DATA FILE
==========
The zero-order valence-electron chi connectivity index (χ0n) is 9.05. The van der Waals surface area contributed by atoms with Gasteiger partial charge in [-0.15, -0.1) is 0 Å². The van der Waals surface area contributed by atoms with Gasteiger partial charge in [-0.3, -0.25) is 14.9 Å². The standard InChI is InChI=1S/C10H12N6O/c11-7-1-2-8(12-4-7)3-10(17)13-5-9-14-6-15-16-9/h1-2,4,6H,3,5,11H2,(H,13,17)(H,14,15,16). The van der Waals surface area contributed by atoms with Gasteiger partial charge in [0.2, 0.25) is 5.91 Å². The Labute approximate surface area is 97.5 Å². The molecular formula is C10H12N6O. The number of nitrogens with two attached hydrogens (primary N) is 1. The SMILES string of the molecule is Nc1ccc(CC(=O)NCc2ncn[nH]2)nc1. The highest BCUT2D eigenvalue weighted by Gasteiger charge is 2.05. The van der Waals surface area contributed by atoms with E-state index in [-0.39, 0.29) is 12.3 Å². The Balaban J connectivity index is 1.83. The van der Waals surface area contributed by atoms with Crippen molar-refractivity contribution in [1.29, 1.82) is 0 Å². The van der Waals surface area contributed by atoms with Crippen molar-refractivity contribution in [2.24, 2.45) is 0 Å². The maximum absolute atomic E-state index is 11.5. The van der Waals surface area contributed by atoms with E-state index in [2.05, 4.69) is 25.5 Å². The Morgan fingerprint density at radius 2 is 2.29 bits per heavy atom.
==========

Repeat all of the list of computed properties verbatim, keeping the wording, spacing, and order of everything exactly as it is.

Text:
The zero-order valence-electron chi connectivity index (χ0n) is 9.05. The van der Waals surface area contributed by atoms with Gasteiger partial charge in [-0.15, -0.1) is 0 Å². The van der Waals surface area contributed by atoms with Gasteiger partial charge in [-0.3, -0.25) is 14.9 Å². The standard InChI is InChI=1S/C10H12N6O/c11-7-1-2-8(12-4-7)3-10(17)13-5-9-14-6-15-16-9/h1-2,4,6H,3,5,11H2,(H,13,17)(H,14,15,16). The van der Waals surface area contributed by atoms with Gasteiger partial charge in [0.2, 0.25) is 5.91 Å². The Labute approximate surface area is 97.5 Å². The molecular formula is C10H12N6O. The number of nitrogens with two attached hydrogens (primary N) is 1. The SMILES string of the molecule is Nc1ccc(CC(=O)NCc2ncn[nH]2)nc1. The highest BCUT2D eigenvalue weighted by Gasteiger charge is 2.05. The van der Waals surface area contributed by atoms with E-state index in [-0.39, 0.29) is 12.3 Å². The Balaban J connectivity index is 1.83. The van der Waals surface area contributed by atoms with Crippen molar-refractivity contribution in [1.29, 1.82) is 0 Å². The van der Waals surface area contributed by atoms with Crippen molar-refractivity contribution in [2.24, 2.45) is 0 Å². The maximum absolute atomic E-state index is 11.5. The van der Waals surface area contributed by atoms with E-state index in [2.05, 4.69) is 25.5 Å². The Morgan fingerprint density at radius 2 is 2.29 bits per heavy atom.